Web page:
Do you want to stop fighting with your horse? You probably have very specific goals that you would like to accomplish each time you work with your horse, but sometimes your horse seems to flat out refuse to work with you. There are numerous reasons that your horse may be resisting your requests. Today I would like to share one question that you can ask yourself to get to the bottom of your conflict:
What is preventing my horse from saying yes?
Asking this question reminds you to check in with your underlying needs, and those of your horse, to build the empathy that allows you to remove the thoughts that block you from building an empowered partnership with your horse. Horses are not defiant. They do not have the capacity to plan a purposeful rebellion against you.
Horses act based on their needs, instincts, and intuition. When your horse seems to say “no” to a request it is because one of his needs not being met. The basic needs that need to be met for your horse to say “yes” include trust, safety, and understanding. Often there is a breakdown in communication for you and your horse which results in neither party’s needs being met.
Let’s look at a common mutual need, safety, and what happens when it is not met. Safety includes the physical and emotional need to feel secure. When you do not effectively honor this need for you and your horse, the result is escalating fear and an environment that grows less safe and secure as a result.
You have seen it happen time and again at the barn – let me play out the exaggerate sequence of events for you.
- Your horse, a prey animal, suspects a danger by the rail and shies away from it with a little look and counter bend.
- Your underlying need for safety reacts with a slight fear response and you try to control your horse to maintain safety by pushing him back toward the rail to control the situation and show him who’s boss.
- Your horse thinks, “Oh crap, the predator on my back is trying to send me into that danger – they really want me dead now!” and his fear escalates into a more exaggerated spook the next time around the arena.
- Your fear kicks into overdrive – now you really don’t feel safe – your horse is acting like a crazy idiot spooking at nothing. “I’ll teach you there is nothing scary over there!” and a little inside spur is applied to prove your point.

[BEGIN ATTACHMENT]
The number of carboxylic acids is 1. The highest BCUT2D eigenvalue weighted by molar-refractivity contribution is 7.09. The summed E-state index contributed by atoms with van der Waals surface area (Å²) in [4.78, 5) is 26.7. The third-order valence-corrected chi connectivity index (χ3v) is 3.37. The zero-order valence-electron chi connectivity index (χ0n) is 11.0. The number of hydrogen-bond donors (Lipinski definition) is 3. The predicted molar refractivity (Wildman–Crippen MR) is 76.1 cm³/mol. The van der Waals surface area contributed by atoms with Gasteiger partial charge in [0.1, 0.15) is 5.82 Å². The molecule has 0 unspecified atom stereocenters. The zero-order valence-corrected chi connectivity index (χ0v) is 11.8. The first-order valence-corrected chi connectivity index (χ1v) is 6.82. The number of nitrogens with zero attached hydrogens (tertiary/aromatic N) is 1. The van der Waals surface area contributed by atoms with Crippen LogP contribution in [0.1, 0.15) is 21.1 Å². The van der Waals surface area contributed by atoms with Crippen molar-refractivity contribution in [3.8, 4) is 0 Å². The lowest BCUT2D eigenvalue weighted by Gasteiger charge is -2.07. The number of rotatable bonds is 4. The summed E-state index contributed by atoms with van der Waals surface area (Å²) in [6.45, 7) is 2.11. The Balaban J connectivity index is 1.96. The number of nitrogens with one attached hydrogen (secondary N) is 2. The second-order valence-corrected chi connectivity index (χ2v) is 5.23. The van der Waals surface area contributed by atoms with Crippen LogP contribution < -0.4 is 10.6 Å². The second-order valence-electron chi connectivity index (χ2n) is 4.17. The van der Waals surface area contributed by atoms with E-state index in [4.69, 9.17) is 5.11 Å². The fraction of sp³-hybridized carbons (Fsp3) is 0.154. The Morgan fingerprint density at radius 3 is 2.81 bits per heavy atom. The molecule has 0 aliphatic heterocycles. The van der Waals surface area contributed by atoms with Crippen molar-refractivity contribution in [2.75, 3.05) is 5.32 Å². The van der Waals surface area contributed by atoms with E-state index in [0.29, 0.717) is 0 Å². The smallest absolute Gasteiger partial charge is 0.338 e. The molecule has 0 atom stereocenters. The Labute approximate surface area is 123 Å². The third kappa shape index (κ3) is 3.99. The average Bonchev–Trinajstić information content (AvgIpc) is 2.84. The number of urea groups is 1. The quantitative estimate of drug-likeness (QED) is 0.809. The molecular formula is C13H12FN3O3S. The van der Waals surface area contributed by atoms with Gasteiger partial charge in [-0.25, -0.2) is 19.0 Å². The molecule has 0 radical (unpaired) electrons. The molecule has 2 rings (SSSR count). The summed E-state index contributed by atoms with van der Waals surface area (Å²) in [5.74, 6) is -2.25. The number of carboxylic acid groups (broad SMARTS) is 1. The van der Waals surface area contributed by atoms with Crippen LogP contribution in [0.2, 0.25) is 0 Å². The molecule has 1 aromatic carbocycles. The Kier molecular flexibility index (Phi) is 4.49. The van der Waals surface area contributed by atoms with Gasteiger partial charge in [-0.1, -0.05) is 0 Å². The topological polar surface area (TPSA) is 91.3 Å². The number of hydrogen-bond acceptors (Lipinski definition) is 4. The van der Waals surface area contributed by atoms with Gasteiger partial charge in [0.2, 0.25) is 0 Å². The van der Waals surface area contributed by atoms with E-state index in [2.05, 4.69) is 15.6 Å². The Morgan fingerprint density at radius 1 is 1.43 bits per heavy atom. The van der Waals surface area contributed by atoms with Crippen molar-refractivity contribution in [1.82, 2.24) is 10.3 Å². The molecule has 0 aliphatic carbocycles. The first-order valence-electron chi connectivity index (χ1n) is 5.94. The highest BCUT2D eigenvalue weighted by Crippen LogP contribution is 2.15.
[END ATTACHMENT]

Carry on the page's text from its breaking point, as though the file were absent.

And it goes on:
- Now the fear is validated for your horse – the scary thing is now associated with pain – ouch! As a result, your horse doesn’t want to go past that point on the rail at all.
- “This is ridiculous! You have already gone past it twice!” and you are feeling less and less safe up there on your powerful mount so you get after him.
- Your horse concludes this is a very dangerous scenario and begins to act out with a buck or a crow hop.
And so it goes. You have effectively escalated the situation so that no one’s need for safety is met. Communication has broken down because fear from both parties has taken over. Both of you feel like you are not being heard so you grow more defensive and determined to win.
The trust between you has been harmed. I have certainly seen it get this bad between horse and rider – even worse truthfully – though a lot of times it is much more subtle. Even in the subtleties it is important to look for the needs that are not met.
If you had honored your horse’s need for safety initially, you could have prevented the entire escalation of fear and negative behavior, built your horse’s trust and belief in you as a reliable leader, and met your own need for a safe and enjoyable ride. How?
At the first shy away from the perceived threat on the rail you had the opportunity to ask, “What is preventing my horse from saying yes to my need for a quiet ride around the arena?” His own need for safety! A good leader would not push a fellow herd member into potential danger – she would push her herd away from the threat to ensure safety.
There is your opportunity. Honor your horse’s need and ask him to counter bend and step away from the object with a cool and calm demeanor. Your horse will learn to trust you, your fear isn’t triggered, and within a few laps you have proven that there is no threat allowing your need for a quiet ride around the arena to be met and your horse’s need for safety to also be met. Now your horse wants to work with you because you are fulfilling his needs.
When has a situation escalated with your horse? In retrospect, what could you have done differently to shape a more favorable outcome for you and your horse? Reach out for support in your riding community – start a soulful horsemanship club to practice these ideas with like-minded friends.